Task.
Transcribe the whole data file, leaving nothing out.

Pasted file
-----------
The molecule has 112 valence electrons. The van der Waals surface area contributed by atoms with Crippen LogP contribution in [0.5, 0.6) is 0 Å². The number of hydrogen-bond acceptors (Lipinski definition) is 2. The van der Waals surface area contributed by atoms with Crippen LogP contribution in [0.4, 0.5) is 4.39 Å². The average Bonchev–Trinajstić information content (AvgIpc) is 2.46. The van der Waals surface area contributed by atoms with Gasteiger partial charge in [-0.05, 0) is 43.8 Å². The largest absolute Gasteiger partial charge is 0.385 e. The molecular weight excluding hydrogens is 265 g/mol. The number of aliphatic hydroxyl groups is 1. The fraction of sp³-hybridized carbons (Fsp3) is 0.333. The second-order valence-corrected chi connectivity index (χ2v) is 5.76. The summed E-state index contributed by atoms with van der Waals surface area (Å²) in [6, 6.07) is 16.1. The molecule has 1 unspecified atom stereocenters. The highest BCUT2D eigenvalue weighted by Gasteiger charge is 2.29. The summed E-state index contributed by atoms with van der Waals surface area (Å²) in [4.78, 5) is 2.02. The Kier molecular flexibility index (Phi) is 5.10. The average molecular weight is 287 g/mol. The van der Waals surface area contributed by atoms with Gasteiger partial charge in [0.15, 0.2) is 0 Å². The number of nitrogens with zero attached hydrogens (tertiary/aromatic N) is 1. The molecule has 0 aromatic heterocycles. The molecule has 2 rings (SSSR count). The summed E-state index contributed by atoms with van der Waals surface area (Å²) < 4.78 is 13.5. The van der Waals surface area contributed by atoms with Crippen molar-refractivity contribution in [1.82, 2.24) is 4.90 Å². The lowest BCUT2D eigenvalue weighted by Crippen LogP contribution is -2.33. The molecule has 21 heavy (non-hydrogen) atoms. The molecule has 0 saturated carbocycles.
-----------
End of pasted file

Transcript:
The molecule has 112 valence electrons. The van der Waals surface area contributed by atoms with Crippen LogP contribution in [0.5, 0.6) is 0 Å². The number of hydrogen-bond acceptors (Lipinski definition) is 2. The van der Waals surface area contributed by atoms with Crippen LogP contribution in [0.4, 0.5) is 4.39 Å². The average Bonchev–Trinajstić information content (AvgIpc) is 2.46. The van der Waals surface area contributed by atoms with Gasteiger partial charge in [-0.05, 0) is 43.8 Å². The largest absolute Gasteiger partial charge is 0.385 e. The molecular weight excluding hydrogens is 265 g/mol. The number of aliphatic hydroxyl groups is 1. The fraction of sp³-hybridized carbons (Fsp3) is 0.333. The second-order valence-corrected chi connectivity index (χ2v) is 5.76. The summed E-state index contributed by atoms with van der Waals surface area (Å²) in [6, 6.07) is 16.1. The molecule has 1 unspecified atom stereocenters. The highest BCUT2D eigenvalue weighted by Gasteiger charge is 2.29. The summed E-state index contributed by atoms with van der Waals surface area (Å²) in [4.78, 5) is 2.02. The Kier molecular flexibility index (Phi) is 5.10. The average molecular weight is 287 g/mol. The van der Waals surface area contributed by atoms with Gasteiger partial charge in [0.15, 0.2) is 0 Å². The number of nitrogens with zero attached hydrogens (tertiary/aromatic N) is 1. The molecule has 0 aromatic heterocycles. The molecule has 2 rings (SSSR count). The summed E-state index contributed by atoms with van der Waals surface area (Å²) < 4.78 is 13.5. The van der Waals surface area contributed by atoms with Crippen molar-refractivity contribution in [1.82, 2.24) is 4.90 Å². The lowest BCUT2D eigenvalue weighted by Crippen LogP contribution is -2.33. The molecule has 21 heavy (non-hydrogen) atoms. The molecule has 0 saturated carbocycles.